With all due respect to the honorable Steve Carell, the trailers for this have been passable at best.  While we haven't seen anything offensively bad in connection to this, nothing has struck us as unusually good, either.

If our estimate proves low by forty points or more, we may see this.  Barring that, we've little interest in another CG movie without the talent of Pixar behind it.

When next we gather to discuss this subject, we shall leave no reel unturned.  Yes, the third installment shall be the last, and our gaze shall be cast all the way to the end of summer.

Friday, May 14, 2010

Movie Review: Robin Hood

Many claims have been made about Ridley Scott's Robin Hood.  While some are accurate, as many or more are misleading in nature and can lead to confusion about the nature of the film.  In the interest of the public well being, we in The Middle Room have decided to dedicate some of our review to rooting out such misconceptions and setting them right.

This is, in essence, the educational portion of our review, and we will be quite upset if we don't begin receiving some form of federal funding as a result.

It has been said that, in this movie, Ridley Scott is attempting to relaunch Robin Hood in the same vein that Batman Begins or Casino Royale relaunched Batman and Bond.  While there's a kernel of truth to this claim, it fails to fully convey the experience of the film.  The movie may have been shot as if it were a dark and gritty picture, but the writing - and, in many cases, the acting - are another animal entirely.

Imagine, if you will, that the script to the Adam West Batman movie had been picked up by Christopher Nolan, then filmed in the style of The Dark Knight.  Christian Bale is still Batman, and he reads every bat-line in the same raspy voice he's known for.  The lines about bat-shark repellent and not being able to get rid of a bomb are still there, but they're spoken without humor.  Also, the role of the Riddler is played by Frank Gorshin.

Switch the Bale to Crow, Gotham to Nottingham, and Riddler to King John, and you've pretty much described this movie in a nutshell.  The only exception is the plot: the story in the Adam West Batman movie made more sense.  Far more sense, in fact.  More on this in a moment.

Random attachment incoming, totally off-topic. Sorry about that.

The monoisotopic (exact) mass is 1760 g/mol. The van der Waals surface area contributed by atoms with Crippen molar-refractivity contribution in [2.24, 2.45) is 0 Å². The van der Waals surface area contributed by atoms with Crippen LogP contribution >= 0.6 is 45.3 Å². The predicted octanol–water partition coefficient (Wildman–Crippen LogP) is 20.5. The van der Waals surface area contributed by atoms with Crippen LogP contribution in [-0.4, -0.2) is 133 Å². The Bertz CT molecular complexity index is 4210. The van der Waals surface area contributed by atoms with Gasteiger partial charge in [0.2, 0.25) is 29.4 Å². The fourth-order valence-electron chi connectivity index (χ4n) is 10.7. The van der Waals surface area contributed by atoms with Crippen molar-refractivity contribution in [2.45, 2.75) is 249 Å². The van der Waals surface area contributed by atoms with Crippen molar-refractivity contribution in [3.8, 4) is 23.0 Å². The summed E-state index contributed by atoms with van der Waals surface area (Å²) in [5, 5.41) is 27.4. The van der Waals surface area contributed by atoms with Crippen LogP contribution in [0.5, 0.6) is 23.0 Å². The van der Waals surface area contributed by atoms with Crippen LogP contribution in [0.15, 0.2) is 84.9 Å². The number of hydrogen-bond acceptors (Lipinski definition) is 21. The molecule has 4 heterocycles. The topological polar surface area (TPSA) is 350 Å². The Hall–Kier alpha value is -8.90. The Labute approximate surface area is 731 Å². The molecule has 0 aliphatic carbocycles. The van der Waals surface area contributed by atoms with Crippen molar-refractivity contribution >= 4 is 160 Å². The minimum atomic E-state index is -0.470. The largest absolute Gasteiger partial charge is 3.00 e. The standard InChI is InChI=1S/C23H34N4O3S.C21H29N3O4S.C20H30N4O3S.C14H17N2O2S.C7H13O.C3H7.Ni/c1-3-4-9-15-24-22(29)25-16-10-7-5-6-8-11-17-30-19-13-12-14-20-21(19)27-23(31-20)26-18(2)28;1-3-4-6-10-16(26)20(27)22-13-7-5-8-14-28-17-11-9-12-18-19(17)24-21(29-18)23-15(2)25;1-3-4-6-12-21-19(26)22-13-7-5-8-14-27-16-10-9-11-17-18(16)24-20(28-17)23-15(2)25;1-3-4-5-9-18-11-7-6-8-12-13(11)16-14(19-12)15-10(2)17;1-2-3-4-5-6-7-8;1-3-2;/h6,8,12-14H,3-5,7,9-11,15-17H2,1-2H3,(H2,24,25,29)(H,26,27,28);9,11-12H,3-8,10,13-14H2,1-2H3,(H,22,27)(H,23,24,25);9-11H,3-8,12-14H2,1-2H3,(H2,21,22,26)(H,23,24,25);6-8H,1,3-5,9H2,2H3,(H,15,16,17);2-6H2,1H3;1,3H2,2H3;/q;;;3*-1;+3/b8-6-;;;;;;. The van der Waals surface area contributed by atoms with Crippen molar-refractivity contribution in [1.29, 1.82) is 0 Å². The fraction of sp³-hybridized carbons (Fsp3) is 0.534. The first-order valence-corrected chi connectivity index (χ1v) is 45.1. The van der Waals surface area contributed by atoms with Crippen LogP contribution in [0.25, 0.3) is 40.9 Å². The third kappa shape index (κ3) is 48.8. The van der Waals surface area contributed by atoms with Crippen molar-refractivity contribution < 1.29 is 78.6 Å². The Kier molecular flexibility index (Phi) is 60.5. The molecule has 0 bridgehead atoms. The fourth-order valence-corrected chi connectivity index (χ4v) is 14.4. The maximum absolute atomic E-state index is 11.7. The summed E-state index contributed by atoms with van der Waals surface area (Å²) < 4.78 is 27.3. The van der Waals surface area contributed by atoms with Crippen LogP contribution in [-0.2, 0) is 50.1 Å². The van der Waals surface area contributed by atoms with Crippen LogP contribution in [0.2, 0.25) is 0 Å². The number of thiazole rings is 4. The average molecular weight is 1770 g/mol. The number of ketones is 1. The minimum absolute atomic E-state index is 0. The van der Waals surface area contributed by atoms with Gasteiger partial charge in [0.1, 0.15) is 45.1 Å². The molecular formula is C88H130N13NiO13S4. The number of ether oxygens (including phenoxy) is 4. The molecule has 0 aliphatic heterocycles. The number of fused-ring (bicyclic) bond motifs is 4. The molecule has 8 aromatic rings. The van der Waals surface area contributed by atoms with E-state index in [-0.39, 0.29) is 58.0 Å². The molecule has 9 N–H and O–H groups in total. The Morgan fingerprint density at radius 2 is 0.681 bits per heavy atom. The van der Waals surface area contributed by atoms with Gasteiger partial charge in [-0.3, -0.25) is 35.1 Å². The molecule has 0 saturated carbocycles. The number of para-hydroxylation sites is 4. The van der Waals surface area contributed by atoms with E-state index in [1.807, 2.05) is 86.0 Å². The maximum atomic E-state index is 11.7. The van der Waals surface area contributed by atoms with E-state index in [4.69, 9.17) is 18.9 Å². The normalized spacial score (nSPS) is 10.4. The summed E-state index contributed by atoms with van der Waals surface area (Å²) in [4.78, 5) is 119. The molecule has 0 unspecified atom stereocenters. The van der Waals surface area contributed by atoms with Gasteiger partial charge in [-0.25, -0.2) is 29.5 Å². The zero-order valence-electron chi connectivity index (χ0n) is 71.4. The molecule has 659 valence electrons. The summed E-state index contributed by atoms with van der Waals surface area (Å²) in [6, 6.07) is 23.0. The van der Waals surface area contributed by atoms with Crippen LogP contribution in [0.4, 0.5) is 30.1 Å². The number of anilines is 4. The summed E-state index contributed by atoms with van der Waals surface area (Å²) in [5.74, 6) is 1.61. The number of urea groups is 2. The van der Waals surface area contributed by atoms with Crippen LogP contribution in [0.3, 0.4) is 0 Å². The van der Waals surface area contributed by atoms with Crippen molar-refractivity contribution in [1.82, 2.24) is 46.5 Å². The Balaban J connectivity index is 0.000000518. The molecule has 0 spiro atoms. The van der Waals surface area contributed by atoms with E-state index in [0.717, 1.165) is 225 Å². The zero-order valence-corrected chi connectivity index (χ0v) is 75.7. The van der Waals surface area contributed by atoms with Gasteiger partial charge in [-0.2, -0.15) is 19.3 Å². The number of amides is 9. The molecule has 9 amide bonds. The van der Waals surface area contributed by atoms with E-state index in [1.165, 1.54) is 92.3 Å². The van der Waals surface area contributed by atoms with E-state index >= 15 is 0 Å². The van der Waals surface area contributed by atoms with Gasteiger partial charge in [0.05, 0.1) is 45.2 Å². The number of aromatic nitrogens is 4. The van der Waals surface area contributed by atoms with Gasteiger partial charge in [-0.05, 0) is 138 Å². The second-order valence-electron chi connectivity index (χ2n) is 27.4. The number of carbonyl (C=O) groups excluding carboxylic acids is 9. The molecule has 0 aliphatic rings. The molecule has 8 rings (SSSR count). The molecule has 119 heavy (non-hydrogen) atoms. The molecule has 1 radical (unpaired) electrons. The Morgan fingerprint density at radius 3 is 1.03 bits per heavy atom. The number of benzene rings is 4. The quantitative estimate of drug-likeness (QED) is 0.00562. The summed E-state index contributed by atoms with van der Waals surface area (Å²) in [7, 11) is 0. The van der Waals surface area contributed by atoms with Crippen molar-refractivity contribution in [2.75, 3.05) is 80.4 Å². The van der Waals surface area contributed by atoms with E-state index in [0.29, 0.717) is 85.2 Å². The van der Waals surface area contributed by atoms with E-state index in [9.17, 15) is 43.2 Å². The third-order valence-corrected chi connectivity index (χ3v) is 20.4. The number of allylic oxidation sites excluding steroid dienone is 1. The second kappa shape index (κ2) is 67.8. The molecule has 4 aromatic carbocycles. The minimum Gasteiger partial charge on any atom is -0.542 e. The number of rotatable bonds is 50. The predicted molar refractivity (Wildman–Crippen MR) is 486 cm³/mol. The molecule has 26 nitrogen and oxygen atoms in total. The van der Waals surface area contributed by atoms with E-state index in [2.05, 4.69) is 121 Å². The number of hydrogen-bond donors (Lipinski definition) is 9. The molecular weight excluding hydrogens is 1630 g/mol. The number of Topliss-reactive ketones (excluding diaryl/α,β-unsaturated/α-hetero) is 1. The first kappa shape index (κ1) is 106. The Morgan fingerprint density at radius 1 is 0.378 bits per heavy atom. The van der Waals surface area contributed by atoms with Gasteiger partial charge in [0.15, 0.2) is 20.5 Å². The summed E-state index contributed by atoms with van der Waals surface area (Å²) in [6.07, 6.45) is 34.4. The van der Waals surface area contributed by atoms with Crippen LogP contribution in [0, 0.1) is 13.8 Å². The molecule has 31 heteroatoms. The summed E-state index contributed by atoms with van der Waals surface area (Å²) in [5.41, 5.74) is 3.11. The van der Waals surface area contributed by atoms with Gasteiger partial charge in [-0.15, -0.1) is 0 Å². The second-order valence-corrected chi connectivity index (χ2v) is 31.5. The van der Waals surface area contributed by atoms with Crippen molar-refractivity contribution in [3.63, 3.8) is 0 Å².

It has also been said that this was intended as a more historically accurate version of Robin Hood.  This is blatantly false on more counts than we can easily count.  There may be accurate props, the costumes may be somewhat more believable, and the setting may be more truthful, but overall this no more historically believable than Robin Hood: Prince of Thieves.  Or, for that matter, Men in Tights.

If we're mistaken, than our high school world history teachers have some explaining to do.

This is, frankly, not a good movie.  That said, it's not an altogether unenjoyable movie, provided you are willing to dispense with notions like continuity and logic.  Characters have a tendency of instantly traveling great distances between scenes.  The plot folds over on itself; there is little causal connection between one event and the next, nor is there much in the way of consequences.  Meanwhile, characters will occasionally know things in one scene they did not the moment before with no explanation.

This is a movie permeated by images and ideas that feel eerily familiar.  Moments echo from other movies you've seen.  Sure, there's the obvious tipping of the hat to other Robin Hood films and the expected borrowing from Lord of the Rings and Braveheart, but then Darth Maul shows up and betrays England.  And let's not forget the tribe of Lost Boys living in Sherwood.  Or the scene from Saving Private Ryan.  And none of this comes close to the bizarre echo of Queen Elizabeth: The Golden Age that occurs in the final battle sequence.